Raising the Standard of Evidence for Initiating an Identification Procedure
Published Web Locationhttps://doi.org/10.5070/CJ85154810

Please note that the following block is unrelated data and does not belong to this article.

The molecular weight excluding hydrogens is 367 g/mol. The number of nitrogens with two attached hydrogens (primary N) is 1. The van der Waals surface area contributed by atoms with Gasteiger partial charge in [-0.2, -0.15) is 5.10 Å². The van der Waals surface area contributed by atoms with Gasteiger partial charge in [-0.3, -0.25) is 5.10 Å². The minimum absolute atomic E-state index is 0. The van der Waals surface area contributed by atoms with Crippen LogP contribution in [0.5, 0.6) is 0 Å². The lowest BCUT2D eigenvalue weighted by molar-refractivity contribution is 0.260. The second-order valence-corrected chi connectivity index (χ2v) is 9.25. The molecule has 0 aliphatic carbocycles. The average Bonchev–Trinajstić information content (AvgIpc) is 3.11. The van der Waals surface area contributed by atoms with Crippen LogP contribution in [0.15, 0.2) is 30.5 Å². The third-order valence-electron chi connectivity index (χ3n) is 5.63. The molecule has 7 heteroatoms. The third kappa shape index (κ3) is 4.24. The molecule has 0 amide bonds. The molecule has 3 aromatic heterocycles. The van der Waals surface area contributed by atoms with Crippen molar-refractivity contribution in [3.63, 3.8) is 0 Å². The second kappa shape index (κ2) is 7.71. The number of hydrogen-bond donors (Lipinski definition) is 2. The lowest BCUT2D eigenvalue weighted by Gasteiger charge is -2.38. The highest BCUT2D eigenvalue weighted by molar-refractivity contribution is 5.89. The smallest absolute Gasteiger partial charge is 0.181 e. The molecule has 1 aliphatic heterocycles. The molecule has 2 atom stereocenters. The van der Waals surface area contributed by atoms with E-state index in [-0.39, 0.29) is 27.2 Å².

How do police select suspects for witnesses to identify? There is currently no standard for the quantity of evidence required before investigators can order an identification procedure. Because eyewitness misidentification continues to be the leading cause of wrongful convictions, law and policy should guide police discretion at this investigatory stage by requiring detectives to show an evidentiary basis for placing suspects in lineups, showups, or photo arrays. The American Law Institute has proposed an addition to the Model Penal Code requiring police to have a strong basis in factual evidence before conducting identification procedures. The American Psychology-Law Society called for an evidence-based suspicion standard. Current law provides Fifth Amendment due process challenges to the suggestiveness of such procedures post hoc but does not address the reasons police may apply them to subjects ab initio, which is a Fourth Amendment concern. Reviewing Terry v. Ohio (1968), Justice Brennan’s dicta in Davis v. Mississippi (1969), and Maryland v. Buie (1990), this Article outlines Fourth Amendment-based arguments for developing a standard of evidence for initiating identification procedures, concluding that the reasonable suspicion standard of Terry is insufficient, and an articulable facts standard should be implemented.